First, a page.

My family has gone to extremes conserving water and my company is very active in the water conservation effort. We don't flush the toilet when its yellow and we don't wash our cars or water our lawns or pressure wash our dirty siding and have even gone to using a dishpan to do the dishes and turn the water on only in spurts to rinse,yet I see daily that people in their fancy cars and SUVs at the car wash spraying them down as if they are special. Autobell recycles its wash water so I don't have a problem with them;but the corner self serve carwash is rocking and rolling and people act like its their right to waste all the water they want to keep their precious cars shiny.....My truck hasn't been washed in over a year except for when I go out during a rain shower and wipe it down and allow the rainfall to do the rinsing for me;so why in the hell should I be charged more for water when i have cut my usage down to less than3 CFU's per month?It's time the people in this city start acting like there is someone besides themselves involved in this life and stop wasting water.Any car wash that does not recycle its water should be closed down andanyone seeing someone washing their vehicle should pick up the phone and report them to CMUD and there should be REAL consequence for those people.To many people are under the impression that it doesn't apply to me,and unfortunatly since there are no consequences for their blatent disregard for their fellow citizens our so called city govenment encourages such behavior.You can't park your car on your lawn on your own property in Charlotte but you can wash your car every week during water restrictions and its okay.Sounds like a bunch of crap to me. Rick Ingram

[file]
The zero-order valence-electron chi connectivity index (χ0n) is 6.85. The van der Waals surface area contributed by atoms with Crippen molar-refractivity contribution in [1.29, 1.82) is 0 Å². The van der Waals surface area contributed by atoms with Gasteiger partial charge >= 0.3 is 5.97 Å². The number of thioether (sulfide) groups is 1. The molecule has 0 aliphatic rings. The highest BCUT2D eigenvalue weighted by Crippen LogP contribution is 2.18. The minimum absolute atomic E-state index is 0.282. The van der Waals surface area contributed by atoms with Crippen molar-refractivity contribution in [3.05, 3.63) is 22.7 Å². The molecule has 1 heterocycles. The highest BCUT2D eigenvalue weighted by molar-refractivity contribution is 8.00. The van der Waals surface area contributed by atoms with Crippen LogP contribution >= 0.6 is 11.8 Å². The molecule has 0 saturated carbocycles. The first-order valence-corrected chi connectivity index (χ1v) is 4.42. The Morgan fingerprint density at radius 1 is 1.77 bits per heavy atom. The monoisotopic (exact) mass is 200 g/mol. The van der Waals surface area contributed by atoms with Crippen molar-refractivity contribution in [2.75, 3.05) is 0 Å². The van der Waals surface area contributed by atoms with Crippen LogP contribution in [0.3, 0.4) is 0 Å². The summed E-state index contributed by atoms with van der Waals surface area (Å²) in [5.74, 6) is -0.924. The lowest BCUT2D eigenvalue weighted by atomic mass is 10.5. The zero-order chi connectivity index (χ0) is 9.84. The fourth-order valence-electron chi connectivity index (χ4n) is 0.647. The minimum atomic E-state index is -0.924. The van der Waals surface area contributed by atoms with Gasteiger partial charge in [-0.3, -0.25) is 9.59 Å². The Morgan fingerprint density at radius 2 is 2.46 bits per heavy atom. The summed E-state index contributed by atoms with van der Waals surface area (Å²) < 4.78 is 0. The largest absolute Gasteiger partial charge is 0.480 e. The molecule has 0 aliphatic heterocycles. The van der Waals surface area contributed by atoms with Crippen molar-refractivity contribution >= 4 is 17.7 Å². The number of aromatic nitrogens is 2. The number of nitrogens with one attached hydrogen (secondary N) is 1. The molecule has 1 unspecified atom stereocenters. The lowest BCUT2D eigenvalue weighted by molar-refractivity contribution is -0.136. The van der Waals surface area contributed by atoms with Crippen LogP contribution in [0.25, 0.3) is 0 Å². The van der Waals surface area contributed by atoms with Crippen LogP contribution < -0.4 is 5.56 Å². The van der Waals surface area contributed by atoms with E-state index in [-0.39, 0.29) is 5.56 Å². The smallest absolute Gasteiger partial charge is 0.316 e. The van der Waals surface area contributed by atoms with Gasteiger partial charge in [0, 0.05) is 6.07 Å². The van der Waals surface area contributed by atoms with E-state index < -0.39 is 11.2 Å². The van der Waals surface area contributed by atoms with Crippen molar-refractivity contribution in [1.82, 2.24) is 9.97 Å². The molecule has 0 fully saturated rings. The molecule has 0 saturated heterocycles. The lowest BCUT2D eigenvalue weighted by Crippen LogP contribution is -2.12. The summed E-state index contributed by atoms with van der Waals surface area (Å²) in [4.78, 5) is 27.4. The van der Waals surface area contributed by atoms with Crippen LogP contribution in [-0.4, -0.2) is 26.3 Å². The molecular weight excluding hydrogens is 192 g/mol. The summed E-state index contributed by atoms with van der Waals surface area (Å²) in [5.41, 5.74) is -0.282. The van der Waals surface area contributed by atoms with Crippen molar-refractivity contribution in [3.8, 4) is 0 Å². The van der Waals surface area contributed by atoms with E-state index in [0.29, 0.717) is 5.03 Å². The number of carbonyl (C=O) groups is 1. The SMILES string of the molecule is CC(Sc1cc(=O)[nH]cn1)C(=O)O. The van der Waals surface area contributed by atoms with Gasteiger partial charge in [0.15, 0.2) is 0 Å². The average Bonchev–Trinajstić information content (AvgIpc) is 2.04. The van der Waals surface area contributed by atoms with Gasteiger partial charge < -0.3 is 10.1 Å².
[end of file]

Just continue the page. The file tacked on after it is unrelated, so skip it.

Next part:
Anonymous said...

DA questions;

CMU Director Doug Bean tells City Council, which must approve the rate increase, it’s just math.

It is not Mr. Beans math that is flawed, it is the CMU operational procedures and budget process. As Mr. Bean stated “In fact $158 million of this year’s $254 million budget is a fixed amount specifically dedicated to finance debt service for recent, current and future capital improvement projects.”

Mr. Bean, any reputable utility company will have a capital improvement budget along with an operational budget. Typically only a small portion of the capital budget is funded by the existing rate payer base, with the majority of the capital budget funded through actual and projected tapping fees. (new connections) Budget reserves resulting from surpluses generated from the current rate structure are typically used as short term financing on capital projects until tapping fees are collected. The existing customer base is typically only necessary to guarantee fulfillment of CMU bond obligations and as a last resort is actually responsible for their payment. Operational costs such as water treatment, sewage treatment, payrolls, repairs, etc. would be totally funded by the existing customer base. If this were the case, operational costs should have decreased during this conservation period negating the need for a rate increase.